A member of Motion Parade readies a camera.

Once we had filmed the Outernet hardware, we focused on burning different sections of the pile to focus on specific types of content being assembled out of nothing. Outernet will broadcast the necessary data from space to construct files of any type anywhere in the world.
Burning of blueprints, sheet music, and a vinyl record player, among other items.
Once we had filmed several sections of the pile - extinguishing each section as we went - it was time to douse the entire pile in gasoline and light it up. Motion Parade positioned several cameras and took the Phantom High Frame Rate camera to the second floor to film the lighting event from above.
Motion Parade lights the book that ignites the pile.
Then, after hours of preparation, it was time to light the thing. Outernet's Thane Richard was standing a little too close to the pile when it lit and got a little singed.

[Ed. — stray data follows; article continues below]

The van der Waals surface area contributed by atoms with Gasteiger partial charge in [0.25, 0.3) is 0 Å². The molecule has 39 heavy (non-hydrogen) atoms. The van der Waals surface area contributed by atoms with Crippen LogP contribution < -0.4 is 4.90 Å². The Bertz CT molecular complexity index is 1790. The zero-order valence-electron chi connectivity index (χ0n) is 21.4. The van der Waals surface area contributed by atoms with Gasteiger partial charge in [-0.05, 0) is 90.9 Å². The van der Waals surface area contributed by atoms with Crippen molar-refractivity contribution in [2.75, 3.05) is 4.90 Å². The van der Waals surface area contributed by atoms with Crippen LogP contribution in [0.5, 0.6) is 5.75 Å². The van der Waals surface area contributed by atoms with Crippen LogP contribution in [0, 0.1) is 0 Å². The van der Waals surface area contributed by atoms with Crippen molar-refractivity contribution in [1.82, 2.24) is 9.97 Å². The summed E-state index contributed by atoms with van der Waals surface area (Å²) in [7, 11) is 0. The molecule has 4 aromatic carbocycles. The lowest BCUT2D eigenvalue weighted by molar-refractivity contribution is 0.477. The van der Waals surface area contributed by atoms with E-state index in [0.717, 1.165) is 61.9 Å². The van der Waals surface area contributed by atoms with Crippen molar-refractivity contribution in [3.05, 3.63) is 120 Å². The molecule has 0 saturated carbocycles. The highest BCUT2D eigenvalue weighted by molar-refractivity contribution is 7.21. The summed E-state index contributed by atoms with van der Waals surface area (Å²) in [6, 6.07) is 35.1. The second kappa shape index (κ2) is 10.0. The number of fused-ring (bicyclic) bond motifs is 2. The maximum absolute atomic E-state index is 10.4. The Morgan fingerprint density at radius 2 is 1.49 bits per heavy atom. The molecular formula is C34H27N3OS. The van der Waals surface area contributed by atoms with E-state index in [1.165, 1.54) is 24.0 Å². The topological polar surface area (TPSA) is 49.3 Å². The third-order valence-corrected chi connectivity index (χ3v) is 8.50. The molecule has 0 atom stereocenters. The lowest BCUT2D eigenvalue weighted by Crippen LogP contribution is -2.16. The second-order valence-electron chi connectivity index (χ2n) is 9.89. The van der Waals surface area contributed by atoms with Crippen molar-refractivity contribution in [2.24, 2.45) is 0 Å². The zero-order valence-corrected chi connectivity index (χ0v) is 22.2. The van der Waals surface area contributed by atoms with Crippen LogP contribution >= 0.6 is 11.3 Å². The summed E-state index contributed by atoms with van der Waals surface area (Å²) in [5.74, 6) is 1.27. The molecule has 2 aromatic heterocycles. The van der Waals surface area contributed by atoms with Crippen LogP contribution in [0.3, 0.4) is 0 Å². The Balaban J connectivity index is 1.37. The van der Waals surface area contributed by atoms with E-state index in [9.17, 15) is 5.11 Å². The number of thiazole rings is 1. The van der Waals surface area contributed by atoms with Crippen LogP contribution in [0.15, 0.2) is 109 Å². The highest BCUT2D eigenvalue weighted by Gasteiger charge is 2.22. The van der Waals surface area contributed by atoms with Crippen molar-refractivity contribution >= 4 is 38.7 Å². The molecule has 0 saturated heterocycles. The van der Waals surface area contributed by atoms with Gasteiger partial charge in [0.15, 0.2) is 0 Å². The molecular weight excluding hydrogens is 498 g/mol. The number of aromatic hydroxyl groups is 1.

We all stood mesmerized as the pile burned. For all of us, it was an emotional moment. Everyone at Outernet and Motion Parade is extremely passionate about access to knowledge and destroying this small pile of creativity, even though its purpose was to tug at the hearts of viewers and spread a larger library to every corner of the world, it still stung.
The pile burns with veracity.
The results of this shoot were beautiful in their intensity. Motion Parade has done an outstanding job creating what is itself a piece of art. We cannot wait to share it with you. Until it's ready, enjoy this small clip.

A Statement About Ferguson, Missouri